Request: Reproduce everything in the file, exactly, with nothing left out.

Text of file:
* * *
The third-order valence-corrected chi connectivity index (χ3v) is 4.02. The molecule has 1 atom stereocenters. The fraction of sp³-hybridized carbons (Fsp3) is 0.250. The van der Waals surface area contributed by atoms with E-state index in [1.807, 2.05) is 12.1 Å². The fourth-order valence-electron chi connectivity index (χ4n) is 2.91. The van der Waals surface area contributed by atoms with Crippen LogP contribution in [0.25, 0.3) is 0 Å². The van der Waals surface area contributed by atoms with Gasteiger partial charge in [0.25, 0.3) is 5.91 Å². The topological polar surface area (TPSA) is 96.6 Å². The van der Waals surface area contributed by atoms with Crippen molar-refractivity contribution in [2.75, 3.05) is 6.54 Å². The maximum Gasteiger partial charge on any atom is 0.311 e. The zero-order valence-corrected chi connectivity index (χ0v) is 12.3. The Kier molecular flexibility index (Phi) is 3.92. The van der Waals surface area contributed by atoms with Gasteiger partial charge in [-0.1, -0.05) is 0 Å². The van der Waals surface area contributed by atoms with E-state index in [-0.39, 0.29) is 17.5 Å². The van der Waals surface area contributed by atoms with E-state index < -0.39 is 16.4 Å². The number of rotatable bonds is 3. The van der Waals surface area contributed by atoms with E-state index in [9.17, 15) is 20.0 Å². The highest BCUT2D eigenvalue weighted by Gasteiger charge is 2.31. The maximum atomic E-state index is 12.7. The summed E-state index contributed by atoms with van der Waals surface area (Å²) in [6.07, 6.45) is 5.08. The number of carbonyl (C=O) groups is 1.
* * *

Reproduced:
The third-order valence-corrected chi connectivity index (χ3v) is 4.02. The molecule has 1 atom stereocenters. The fraction of sp³-hybridized carbons (Fsp3) is 0.250. The van der Waals surface area contributed by atoms with E-state index in [1.807, 2.05) is 12.1 Å². The fourth-order valence-electron chi connectivity index (χ4n) is 2.91. The van der Waals surface area contributed by atoms with Crippen LogP contribution in [0.25, 0.3) is 0 Å². The van der Waals surface area contributed by atoms with Gasteiger partial charge in [0.25, 0.3) is 5.91 Å². The topological polar surface area (TPSA) is 96.6 Å². The van der Waals surface area contributed by atoms with Crippen molar-refractivity contribution in [2.75, 3.05) is 6.54 Å². The maximum Gasteiger partial charge on any atom is 0.311 e. The zero-order valence-corrected chi connectivity index (χ0v) is 12.3. The Kier molecular flexibility index (Phi) is 3.92. The van der Waals surface area contributed by atoms with Gasteiger partial charge in [-0.1, -0.05) is 0 Å². The van der Waals surface area contributed by atoms with E-state index in [-0.39, 0.29) is 17.5 Å². The van der Waals surface area contributed by atoms with E-state index < -0.39 is 16.4 Å². The number of rotatable bonds is 3. The van der Waals surface area contributed by atoms with E-state index in [9.17, 15) is 20.0 Å². The highest BCUT2D eigenvalue weighted by Gasteiger charge is 2.31. The maximum atomic E-state index is 12.7. The summed E-state index contributed by atoms with van der Waals surface area (Å²) in [6.07, 6.45) is 5.08. The number of carbonyl (C=O) groups is 1.